Updated: Jun 22
It seems pretty obvious that my first post here would have to do with embodiment. That is, after all, a large part of why I started Wholly Good. But, it's also important to me because, well, it matters. Our bodies and the way we live as embodied people matter. Not just to us as individuals, but also to God. And, really, they should matter to each other as well -- after all, the way we view the goodness of others as whole people is an important part of who we each are as divine image bearers. Our embodied nature is not an individual thing, but a communal one.
I have to admit, it is a bit intimidating to begin blogging on something that I wrote an entire dissertation on...especially when that work felt like it didn't even begin to scratch the surface on this topic (and to be clear, it didn't). And yet, I feel the need, the desire, the draw to write. I write because this is something I feel I was made to do. I write because I'm continually in awe of the ways the work I'm doing is influencing and affecting the lives of others. I write because there has been far too much negativity in Western Christian culture around our bodies and I want to help spread the word that God actually loves our whole selves - body, mind, and spirit. God does not view our bodies as problems to be dealt with or only good for hosting our minds or hearts. God created us as whole people, who more fully image who God is when we embrace and live into the whole and good selves God created us to be.
So, with that, I want to begin writing and sharing more thoughts on an embodied approach to life and faith. Our spiritual formation is not just something that is done only through our minds or hearts. As James K.A. Smith says, "we are not brains on sticks." Or, as Hillary McBride says, "Our body and our personhood are so intimately connected that they can never be separated. We are not just a mind, or brain, carried around by a meat- puppet of flesh and bones. Embodiment is a kind of re-membering of who we really are... .”
James K.A. Smith, You Are What You Love: The Spiritual Power of Habit, 210.
Hillary L McBride, The Wisdom of Your Body: Finding Healing, Wholeness, and Connection through Embodied Living, 14.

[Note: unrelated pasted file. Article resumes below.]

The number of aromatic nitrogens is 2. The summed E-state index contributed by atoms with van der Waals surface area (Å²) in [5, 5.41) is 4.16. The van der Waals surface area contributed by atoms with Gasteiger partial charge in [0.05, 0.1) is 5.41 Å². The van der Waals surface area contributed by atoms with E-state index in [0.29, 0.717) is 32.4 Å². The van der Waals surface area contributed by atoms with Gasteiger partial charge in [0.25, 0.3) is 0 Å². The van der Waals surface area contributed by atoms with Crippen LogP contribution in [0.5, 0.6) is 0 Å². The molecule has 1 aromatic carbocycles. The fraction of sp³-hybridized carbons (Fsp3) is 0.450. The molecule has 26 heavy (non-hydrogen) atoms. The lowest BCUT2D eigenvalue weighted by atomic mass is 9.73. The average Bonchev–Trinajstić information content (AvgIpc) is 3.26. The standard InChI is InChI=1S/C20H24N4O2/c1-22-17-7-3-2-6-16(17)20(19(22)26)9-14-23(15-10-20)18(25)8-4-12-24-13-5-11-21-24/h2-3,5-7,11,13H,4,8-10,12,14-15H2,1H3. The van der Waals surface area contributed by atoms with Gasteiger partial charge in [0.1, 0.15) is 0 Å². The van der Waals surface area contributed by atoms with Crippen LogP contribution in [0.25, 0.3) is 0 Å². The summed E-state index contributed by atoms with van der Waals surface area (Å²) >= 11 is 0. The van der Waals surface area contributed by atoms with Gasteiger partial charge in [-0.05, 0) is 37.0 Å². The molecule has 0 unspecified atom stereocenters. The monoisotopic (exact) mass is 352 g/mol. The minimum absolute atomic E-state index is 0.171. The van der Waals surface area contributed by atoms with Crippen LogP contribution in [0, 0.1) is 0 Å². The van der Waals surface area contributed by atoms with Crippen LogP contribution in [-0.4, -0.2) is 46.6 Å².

I hope you will join me on this journey as we continue to learn and discuss more of who we are as the whole selves God created us to be, and how living into that makes us more fully image the God who created us as good and in God's own likeness.
I leave you with this spoken word poem that I wrote around the time I began working on my Doctor of Ministry project. I hope it empowers you as it did me when I wrote it.
Peace, friends. More soon.
Embodied - A Poem
Made very good from the beginning, yet battered and abused by the words and the voices that say it is not enough. Not good enough. Not strong enough. Not pretty enough. Not thin enough. Not holy enough. Not made in the image of God enough.
My body and I have had enough.
Enough of the lies, of the down talk, and cries that God didn’t make me good as I am and that I have to have it all just right to be who I’m called to be.
But what about now?
What about me and my body, scarred, broken, yet caring…sure footed and certain that we are GOOD. Isn’t my call to love others as I love myself?
Why can’t you let me love myself?
My dimples, my thick thighs, my birthmark, my voice. My whole self.
As. I. Am.
Cause I’m made in the image of God NOW!
I’m made good NOW! Right here, in the mess of things.
I. Am. Good.
Why am I so certain of this?
Because God made me who I’m meant to be. All of me! Do I have room to grow, of course! But when I look in the mirror, I get to see a bit of who God is - and so do you!
Because we are made in God’s image.
Tall, short, fat, thin, black, white, dimpled, furrowed, tattooed, pierced…God is there. In you. In me. Embodied.
And don’t even get me started on the fact that God came to us in a body.
And how is Christ embodied now? In flesh, in me and in you!
And when we embrace our God bearing image, whew…just think of all we could do, as we reflect on the ways we can work together in our bodies, as who we are now. Today.
Called as we are. Fearfully and wonderfully made.